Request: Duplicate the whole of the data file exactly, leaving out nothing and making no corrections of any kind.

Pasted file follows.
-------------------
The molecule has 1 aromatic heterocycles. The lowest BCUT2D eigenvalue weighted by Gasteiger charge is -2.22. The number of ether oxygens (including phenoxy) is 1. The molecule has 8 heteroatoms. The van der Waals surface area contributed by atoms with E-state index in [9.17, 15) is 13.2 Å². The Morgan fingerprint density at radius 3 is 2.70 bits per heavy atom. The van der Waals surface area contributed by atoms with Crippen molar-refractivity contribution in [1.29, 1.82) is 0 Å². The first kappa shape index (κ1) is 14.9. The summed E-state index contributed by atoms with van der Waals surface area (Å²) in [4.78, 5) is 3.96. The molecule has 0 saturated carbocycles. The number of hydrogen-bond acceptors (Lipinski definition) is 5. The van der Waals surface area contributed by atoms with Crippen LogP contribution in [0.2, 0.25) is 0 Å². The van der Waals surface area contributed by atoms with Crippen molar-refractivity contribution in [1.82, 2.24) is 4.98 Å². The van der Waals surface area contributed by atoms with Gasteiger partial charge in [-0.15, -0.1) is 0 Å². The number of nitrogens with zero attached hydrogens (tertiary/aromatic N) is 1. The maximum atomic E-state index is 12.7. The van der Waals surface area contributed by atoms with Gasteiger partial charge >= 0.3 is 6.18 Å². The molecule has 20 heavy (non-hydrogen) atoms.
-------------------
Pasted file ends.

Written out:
The molecule has 1 aromatic heterocycles. The lowest BCUT2D eigenvalue weighted by Gasteiger charge is -2.22. The number of ether oxygens (including phenoxy) is 1. The molecule has 8 heteroatoms. The van der Waals surface area contributed by atoms with E-state index in [9.17, 15) is 13.2 Å². The Morgan fingerprint density at radius 3 is 2.70 bits per heavy atom. The van der Waals surface area contributed by atoms with Crippen molar-refractivity contribution in [1.29, 1.82) is 0 Å². The first kappa shape index (κ1) is 14.9. The summed E-state index contributed by atoms with van der Waals surface area (Å²) in [4.78, 5) is 3.96. The molecule has 0 saturated carbocycles. The number of hydrogen-bond acceptors (Lipinski definition) is 5. The van der Waals surface area contributed by atoms with Crippen LogP contribution in [0.2, 0.25) is 0 Å². The van der Waals surface area contributed by atoms with Crippen molar-refractivity contribution in [1.82, 2.24) is 4.98 Å². The van der Waals surface area contributed by atoms with Gasteiger partial charge in [-0.15, -0.1) is 0 Å². The number of nitrogens with zero attached hydrogens (tertiary/aromatic N) is 1. The maximum atomic E-state index is 12.7. The van der Waals surface area contributed by atoms with Gasteiger partial charge >= 0.3 is 6.18 Å². The molecule has 20 heavy (non-hydrogen) atoms.